Ganciclovir (Ophthalmic implant)
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 BRAND NAMES
 MECHANISM OF ACTION
Ganciclovir is a synthetic nucleoside analogue of 2'-deoxyguanosine, e that, upon phosphorylation, inhibits DNA replication by herpes simplex viruses (HSV). Ganciclovir is transformed by viral and cellular thymidine kinases (TK) to ganciclovir triphosphate, which works as an antiviral agent by inhibiting the synthesis of viral DNA in 2 ways:
- Competitive inhibition of viral DNA-polymerase
- It enters in competition with deoxyguanosine triphosphate and it's direct incorporation into viral primer strand DNA, prevents DNA chain elongation.
Ganciclovir (Ophthalmic implant) is indicated for the treatment of cytomegalovirus (CMV) retinitis in patients with acquired immunodeficiency syndrome (AIDS).
Ganciclovir intravitreal implantation is designed to release the drug over a 5 to 8 month period of time. Following depletion of ganciclovir from the implant, as evidenced by progression of retinitis, the implant may be removed and replaced.
- Patients with hypersensitivity to ganciclovir or acyclovir, and in patients with any contraindications for intraocular surgery, such as external infection or severe thrombocytopenia.
 WARNINGS AND PRECAUTIONS
- Potential complications accompanying intraocular surgery to place the Ganciclovir (Ophthalmic implant) into the vitreous cavity may include, but are notlimited to, the following: vitreous loss, vitreous hemorrhage, cataract formation, retinal detachment, uveitis, endophthalmitis, and decrease in visual acuity.
- Following implantation of the Vitrasert Implant, nearly all patients will experience an immediate and temporary decrease in visual acuity in the implanted eye which lasts for approximately
two to four weeks post-operatively. This decrease in visual acuity is likely a result of the surgical implant procedure.
- ganciclovir has caused decreased sperm production in animals and may cause infertility in humans
- ganciclovir has caused tumors in animals. Although there is no information from human studies, ganciclovir should be considered a potential carcinogen.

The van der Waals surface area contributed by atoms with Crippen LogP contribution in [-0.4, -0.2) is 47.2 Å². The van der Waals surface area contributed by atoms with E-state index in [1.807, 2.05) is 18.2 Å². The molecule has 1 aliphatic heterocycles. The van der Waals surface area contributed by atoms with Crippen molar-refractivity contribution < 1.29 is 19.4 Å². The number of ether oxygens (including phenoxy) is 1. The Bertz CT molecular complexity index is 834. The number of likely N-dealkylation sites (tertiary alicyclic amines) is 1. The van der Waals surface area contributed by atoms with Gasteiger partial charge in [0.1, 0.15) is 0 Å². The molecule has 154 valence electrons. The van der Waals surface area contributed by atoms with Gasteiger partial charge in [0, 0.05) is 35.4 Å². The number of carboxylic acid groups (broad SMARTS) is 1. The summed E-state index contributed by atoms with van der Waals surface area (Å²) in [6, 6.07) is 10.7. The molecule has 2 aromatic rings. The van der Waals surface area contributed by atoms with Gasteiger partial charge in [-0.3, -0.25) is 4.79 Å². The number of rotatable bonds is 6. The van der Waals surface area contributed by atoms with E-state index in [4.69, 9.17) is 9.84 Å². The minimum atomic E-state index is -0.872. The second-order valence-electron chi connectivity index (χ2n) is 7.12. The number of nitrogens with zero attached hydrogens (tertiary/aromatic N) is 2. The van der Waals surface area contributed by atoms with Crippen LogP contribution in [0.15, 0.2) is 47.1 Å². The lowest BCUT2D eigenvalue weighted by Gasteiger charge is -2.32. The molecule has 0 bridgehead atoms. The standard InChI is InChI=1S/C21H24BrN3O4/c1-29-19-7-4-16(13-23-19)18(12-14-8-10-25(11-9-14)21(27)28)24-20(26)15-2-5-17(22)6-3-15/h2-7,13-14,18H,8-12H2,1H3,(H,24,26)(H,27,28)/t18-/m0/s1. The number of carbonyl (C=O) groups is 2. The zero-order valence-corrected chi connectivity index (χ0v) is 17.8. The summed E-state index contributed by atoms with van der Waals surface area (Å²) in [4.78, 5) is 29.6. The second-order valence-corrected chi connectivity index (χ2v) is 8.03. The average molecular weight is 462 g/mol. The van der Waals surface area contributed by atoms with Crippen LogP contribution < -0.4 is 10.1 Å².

No drug interactions have been observed
 PREGNANCY AND LACTATION
- Pregnancy Category C (US). Women of childbearing potential should be advised that ganciclovir causes birth defects in animals and should be used during pregnancy only if the potential benefit justifies the potential risk to the fetus.
- Nursing Mothers: It is not known whether Ganciclovir from the Ophthalmic implant is excreted in human milk. Because many drugs are excreted in human milk and, because carcinogenicity and teratogenicity effects occurred in animals treated with ganciclovir, mothers should be instructed to discontinue nursing if they have a Ganciclovir Ophthalmic implant
 SIDE EFFECTS
During the first two months following implantation, visual acuity loss of 3 lines or more, vitreous hemorrhage, and retinal detachments occurred in approximately 10-20% of patients. Cataract formation/lens opacities, macular abnormalities, intraocular pressure spikes, optic disk/nerve changes, hyphemas and uveitis occurred in approximately 1-5%. Adverse events with an incidence of less than 1% were: retinopathy, anterior chamber cell and flare, synechia, hemorrhage (other than vitreous), cotton wool spots, keratopathy, astigmatism, endophthalmitis, microangiopathy, sclerosis, choroiditis, chemosis, phthisis bulbi, angle closure glaucoma with anterior chamber shallowing, vitreous detachment, vitreous traction, hypotony, severe post-operative inflammation, retinal tear, retinal hole, corneal dellen, choroidal folds, pellet extrusion from scleral wound, and gliosis